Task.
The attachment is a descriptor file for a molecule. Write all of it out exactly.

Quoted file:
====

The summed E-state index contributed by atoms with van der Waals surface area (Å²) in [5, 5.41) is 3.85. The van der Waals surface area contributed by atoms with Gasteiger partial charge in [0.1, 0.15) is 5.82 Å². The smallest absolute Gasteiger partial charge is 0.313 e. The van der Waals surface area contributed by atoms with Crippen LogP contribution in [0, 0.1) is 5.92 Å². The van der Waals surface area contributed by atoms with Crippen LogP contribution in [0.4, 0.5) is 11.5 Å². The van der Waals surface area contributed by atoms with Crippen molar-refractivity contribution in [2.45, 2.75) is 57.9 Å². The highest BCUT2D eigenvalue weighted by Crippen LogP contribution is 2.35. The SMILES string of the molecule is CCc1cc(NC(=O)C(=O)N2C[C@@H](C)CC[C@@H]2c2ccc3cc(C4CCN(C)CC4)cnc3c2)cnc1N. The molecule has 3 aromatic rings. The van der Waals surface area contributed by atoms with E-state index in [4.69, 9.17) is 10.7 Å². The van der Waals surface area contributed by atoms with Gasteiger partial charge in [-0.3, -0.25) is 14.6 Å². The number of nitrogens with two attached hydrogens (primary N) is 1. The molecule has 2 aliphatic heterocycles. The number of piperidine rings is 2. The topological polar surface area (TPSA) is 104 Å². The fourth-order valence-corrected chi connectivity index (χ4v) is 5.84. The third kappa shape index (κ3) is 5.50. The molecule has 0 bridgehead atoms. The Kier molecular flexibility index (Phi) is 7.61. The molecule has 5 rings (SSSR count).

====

The summed E-state index contributed by atoms with van der Waals surface area (Å²) in [5, 5.41) is 3.85. The van der Waals surface area contributed by atoms with Gasteiger partial charge in [0.1, 0.15) is 5.82 Å². The smallest absolute Gasteiger partial charge is 0.313 e. The van der Waals surface area contributed by atoms with Crippen LogP contribution in [0, 0.1) is 5.92 Å². The van der Waals surface area contributed by atoms with Crippen LogP contribution in [0.4, 0.5) is 11.5 Å². The van der Waals surface area contributed by atoms with Crippen molar-refractivity contribution in [2.45, 2.75) is 57.9 Å². The highest BCUT2D eigenvalue weighted by Crippen LogP contribution is 2.35. The SMILES string of the molecule is CCc1cc(NC(=O)C(=O)N2C[C@@H](C)CC[C@@H]2c2ccc3cc(C4CCN(C)CC4)cnc3c2)cnc1N. The molecule has 3 aromatic rings. The van der Waals surface area contributed by atoms with E-state index in [4.69, 9.17) is 10.7 Å². The van der Waals surface area contributed by atoms with Gasteiger partial charge in [-0.3, -0.25) is 14.6 Å². The number of nitrogens with two attached hydrogens (primary N) is 1. The molecule has 2 aliphatic heterocycles. The number of piperidine rings is 2. The topological polar surface area (TPSA) is 104 Å². The fourth-order valence-corrected chi connectivity index (χ4v) is 5.84. The third kappa shape index (κ3) is 5.50. The molecule has 0 bridgehead atoms. The Kier molecular flexibility index (Phi) is 7.61. The molecule has 5 rings (SSSR count).